trend analysis of resource conditions, community problem solving, and responses to
scarcity. The purpose of the sequenced use of these research tools is to determine the
different roles women and men play in managing and directing resource use. The
authors anticipate that research findings will aid in understanding how women and men
are differentially affected by resource decline and can contribute to developing
strategies for sustainable resource use.

The sequence of methodologies presented by Buenavista and Flora is a useful set of
tools for people engaged in community-level natural resource management projects. It
provides a wealth of information for planning, and has the added advantage of
involving community members from the very conception of a project in problem
identification and solving. The information in the article is adequate for designing a
project identification and planning process. Implementing the research, however,
requires people trained in the research methodologies, with adequate social analytical
skills to analyze the information, and with sufficient familiarity with the local cultural
context to interact comfortably with community participants. The five different
research methodologies described in the anticle can provide a wealth of information on
gender differences in resource allocation, use, and control. The authors also
acknowledge that gender experiences vary across households according to differences


Participatory Research





in class, age, ethnicity, race, and religion. Unfortunately, in this short article, the
authors are not able to follow through on this insight to providing more detailed
guidance on findings to gain a better understanding of how variations in gender across
other socioeconomic variables affect resource use.


Participatoryv Research





SCommonwealth Secretariat. 1992. Women, Conservation and Agriculture.
London: Commonwealth Secretariat

The purpose of this manual is to prepare trainers and extension workers with the skills
and techniques to train and involve women in conservation activities. It is designed to
provide users with a number of participatory research techniques which facilitate
learning between agriculturalists, conservationists, and rural women and men. The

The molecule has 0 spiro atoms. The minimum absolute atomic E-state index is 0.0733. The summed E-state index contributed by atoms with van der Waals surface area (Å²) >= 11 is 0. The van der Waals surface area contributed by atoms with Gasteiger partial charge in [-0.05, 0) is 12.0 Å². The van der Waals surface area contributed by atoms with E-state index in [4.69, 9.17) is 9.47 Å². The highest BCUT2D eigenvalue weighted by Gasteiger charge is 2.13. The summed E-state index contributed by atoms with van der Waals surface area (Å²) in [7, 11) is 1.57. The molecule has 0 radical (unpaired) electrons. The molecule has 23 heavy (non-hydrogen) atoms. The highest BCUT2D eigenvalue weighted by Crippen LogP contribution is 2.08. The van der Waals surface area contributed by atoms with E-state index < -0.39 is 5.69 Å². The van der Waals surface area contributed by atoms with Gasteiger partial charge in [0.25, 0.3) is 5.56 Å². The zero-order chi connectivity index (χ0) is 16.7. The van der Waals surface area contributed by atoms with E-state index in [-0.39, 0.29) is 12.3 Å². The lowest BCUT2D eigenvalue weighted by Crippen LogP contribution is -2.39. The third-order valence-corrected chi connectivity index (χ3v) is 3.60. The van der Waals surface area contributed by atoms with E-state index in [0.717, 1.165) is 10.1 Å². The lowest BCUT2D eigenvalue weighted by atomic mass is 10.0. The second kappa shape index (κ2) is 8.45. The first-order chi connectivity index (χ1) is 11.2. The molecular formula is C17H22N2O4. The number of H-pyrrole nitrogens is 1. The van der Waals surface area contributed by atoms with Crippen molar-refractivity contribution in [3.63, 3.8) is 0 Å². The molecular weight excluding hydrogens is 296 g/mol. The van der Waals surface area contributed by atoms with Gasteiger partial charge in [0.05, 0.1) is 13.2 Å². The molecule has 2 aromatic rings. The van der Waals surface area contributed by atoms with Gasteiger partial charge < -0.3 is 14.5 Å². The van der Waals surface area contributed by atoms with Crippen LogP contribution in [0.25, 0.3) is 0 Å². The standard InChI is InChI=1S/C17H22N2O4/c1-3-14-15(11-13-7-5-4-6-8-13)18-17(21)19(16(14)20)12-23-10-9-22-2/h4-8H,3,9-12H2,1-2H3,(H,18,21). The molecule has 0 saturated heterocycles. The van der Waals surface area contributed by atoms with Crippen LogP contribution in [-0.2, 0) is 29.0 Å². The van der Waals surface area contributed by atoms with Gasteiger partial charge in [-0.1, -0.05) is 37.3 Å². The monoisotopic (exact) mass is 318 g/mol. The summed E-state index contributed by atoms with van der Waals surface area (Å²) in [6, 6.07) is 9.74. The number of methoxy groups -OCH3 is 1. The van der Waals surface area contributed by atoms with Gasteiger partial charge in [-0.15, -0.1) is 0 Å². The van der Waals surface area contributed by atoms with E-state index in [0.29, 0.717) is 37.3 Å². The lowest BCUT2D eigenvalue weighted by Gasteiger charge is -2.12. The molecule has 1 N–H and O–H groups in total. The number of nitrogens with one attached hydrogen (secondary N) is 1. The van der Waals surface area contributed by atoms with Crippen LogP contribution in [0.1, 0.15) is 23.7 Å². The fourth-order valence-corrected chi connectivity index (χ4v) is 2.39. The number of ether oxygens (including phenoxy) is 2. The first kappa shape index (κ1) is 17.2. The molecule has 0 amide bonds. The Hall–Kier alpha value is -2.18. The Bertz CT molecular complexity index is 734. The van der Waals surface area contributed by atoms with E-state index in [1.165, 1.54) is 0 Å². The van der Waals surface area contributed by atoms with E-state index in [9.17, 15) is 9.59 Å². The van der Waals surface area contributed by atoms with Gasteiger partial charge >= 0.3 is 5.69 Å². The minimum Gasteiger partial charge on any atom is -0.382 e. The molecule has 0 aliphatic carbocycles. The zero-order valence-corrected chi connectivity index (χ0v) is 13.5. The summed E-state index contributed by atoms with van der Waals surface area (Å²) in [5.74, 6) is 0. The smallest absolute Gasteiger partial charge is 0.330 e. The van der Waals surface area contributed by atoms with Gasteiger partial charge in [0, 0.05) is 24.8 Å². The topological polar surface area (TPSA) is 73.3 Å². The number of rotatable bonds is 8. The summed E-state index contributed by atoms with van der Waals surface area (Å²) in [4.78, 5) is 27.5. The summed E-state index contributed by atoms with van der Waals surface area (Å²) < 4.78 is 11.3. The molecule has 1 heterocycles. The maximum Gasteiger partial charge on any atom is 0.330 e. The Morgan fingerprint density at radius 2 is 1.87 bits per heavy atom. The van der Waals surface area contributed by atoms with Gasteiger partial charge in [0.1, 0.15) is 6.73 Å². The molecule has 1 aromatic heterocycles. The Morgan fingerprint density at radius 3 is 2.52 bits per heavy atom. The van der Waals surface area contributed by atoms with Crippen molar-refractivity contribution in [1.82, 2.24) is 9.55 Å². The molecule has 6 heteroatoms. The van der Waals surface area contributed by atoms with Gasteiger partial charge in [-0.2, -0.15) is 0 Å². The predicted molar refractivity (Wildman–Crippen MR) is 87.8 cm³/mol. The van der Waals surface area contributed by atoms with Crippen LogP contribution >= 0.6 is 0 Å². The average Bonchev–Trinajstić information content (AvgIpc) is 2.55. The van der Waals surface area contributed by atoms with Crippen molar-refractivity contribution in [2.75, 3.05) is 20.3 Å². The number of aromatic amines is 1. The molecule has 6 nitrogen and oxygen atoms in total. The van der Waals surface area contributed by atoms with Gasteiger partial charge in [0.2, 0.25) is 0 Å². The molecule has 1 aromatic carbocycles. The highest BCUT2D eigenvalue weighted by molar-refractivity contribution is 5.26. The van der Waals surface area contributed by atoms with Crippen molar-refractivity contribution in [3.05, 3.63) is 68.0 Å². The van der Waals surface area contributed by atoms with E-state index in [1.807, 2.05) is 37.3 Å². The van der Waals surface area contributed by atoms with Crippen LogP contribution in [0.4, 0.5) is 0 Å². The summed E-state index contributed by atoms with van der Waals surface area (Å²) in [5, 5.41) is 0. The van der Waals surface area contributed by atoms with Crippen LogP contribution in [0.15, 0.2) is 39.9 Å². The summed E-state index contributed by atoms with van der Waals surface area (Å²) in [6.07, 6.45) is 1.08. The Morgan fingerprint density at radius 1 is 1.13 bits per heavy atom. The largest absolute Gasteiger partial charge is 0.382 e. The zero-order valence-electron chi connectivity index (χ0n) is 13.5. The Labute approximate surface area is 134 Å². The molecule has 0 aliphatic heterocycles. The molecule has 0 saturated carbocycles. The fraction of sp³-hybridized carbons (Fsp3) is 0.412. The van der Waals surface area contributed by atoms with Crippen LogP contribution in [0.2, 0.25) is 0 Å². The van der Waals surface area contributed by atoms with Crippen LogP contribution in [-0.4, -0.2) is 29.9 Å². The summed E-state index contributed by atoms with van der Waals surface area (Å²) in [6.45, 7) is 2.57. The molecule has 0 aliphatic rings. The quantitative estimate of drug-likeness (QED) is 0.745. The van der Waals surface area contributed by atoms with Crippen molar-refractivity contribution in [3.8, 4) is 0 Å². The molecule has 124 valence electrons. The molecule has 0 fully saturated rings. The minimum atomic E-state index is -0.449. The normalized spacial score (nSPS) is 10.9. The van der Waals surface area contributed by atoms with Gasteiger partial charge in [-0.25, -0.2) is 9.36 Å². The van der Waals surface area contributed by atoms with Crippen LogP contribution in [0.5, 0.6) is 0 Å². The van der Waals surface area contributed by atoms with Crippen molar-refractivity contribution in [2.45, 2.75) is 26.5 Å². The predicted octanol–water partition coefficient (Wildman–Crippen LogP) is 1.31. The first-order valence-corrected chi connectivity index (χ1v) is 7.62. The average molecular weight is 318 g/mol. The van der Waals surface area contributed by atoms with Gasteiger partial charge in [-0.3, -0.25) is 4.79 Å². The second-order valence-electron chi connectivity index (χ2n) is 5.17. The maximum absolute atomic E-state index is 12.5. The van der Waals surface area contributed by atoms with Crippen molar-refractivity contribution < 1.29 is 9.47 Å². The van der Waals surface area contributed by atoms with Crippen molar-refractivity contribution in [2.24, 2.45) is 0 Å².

book is organized so that it can be used either as a reference book by community
extension workers, or by trainers as a manual/workbook for workshops on gender and
natural resource management.

The manual is divided into 4 sections. The first section is an introduction and overview.
It sets out the objectives, aids, intended audience, and key issues and concepts. The
second section, titled "Learning from Rural Women," introduces users to participatory
research methods. It is structured around descriptions of the methods, case studies, and
exercises. It orients readers and trainers on how to elicit and understand information on
local women's and men's knowledge and perceptions of their environment, activities
and workload, and preferences for resource use. Additionally, it explores ways to learn
about conflicts of interest over resource use, environmental changes, and local
institutions. At the end of the chapter there are detailed notes for trainers and a list of
additional resources. The third section, titled "Women's Organizations for
Conservation," presents case studies that the authors consider to be successful attempts
to mobilize women for rural development. Each case study is followed by a list of
criteria or indicators of its success. Section IV is an overview of different conservation
techniques and illustrative examples of their application.

Women, Conservation, and Agriculture is a comprehensive guide to women and
community conservation planning and action. It has an African focus, although with
some adjustments for political, social, and cultural considerations it is equally useful for
other parts of the world. Its one shortcoming is that in trying to give guidance on the
"culturally appropriate" ways to conduct research and participatory activities, it over
generalizes. Users should recognize this limitation and attempt to tailor those
discussions to the cultural context in which they work. As a hands-on guide, the
manual is most useful for community workers, trainers, and project implementors. It is
also a valuable reference book for people engaged in project design and management.
One of the most unique features of this manual is that it provides methods for
collecting information on gendered perspectives about conflict over resource control
and use and on changes in environmental conditions over time.


Participatory Research






se Parker, Rani. 1990. A Gender Analysis Matrix for Development
Practitioners. Prazris, Somerville, MA: The Fletcher School, Tufts
University.

SParker, Rant 1993. Another Point of View: A Manual on Gendler Analysis
Training for Grassroots Workers. New Y ork: UNIFEM.

This anticle and manual provide instruction on how to use the gender analysis matrix
(GAM), a quick, low-cost, and simple tool devised by the author for development
practitioners working at the community level. The purposes of the GAM are to: 1) to
assess differential development impacts resulting from differences in gender roles; 2)
initiate a critical, yet constructive, process within communities which identifies and
challenges assumptions about gender roles. It is intended to serve as a supplementary
tool for designing, monitoring and evaluating projects at the community level. A
Gender Analysis Matrix for Development Pracditioners is an over view of the method
and its applications. Another Point of V/iewu is a training manual which lays out a step
by step process for conducting a four day workshop to teach, apply, and evaluate the
GAM.

The matrix has four levels of analysis and four categories of analysis. The four levels of
analysis are women, men, household and community. The four categories are potential
changes in Iabr, time, resources, and socio-cultural factors for each level of analysis. It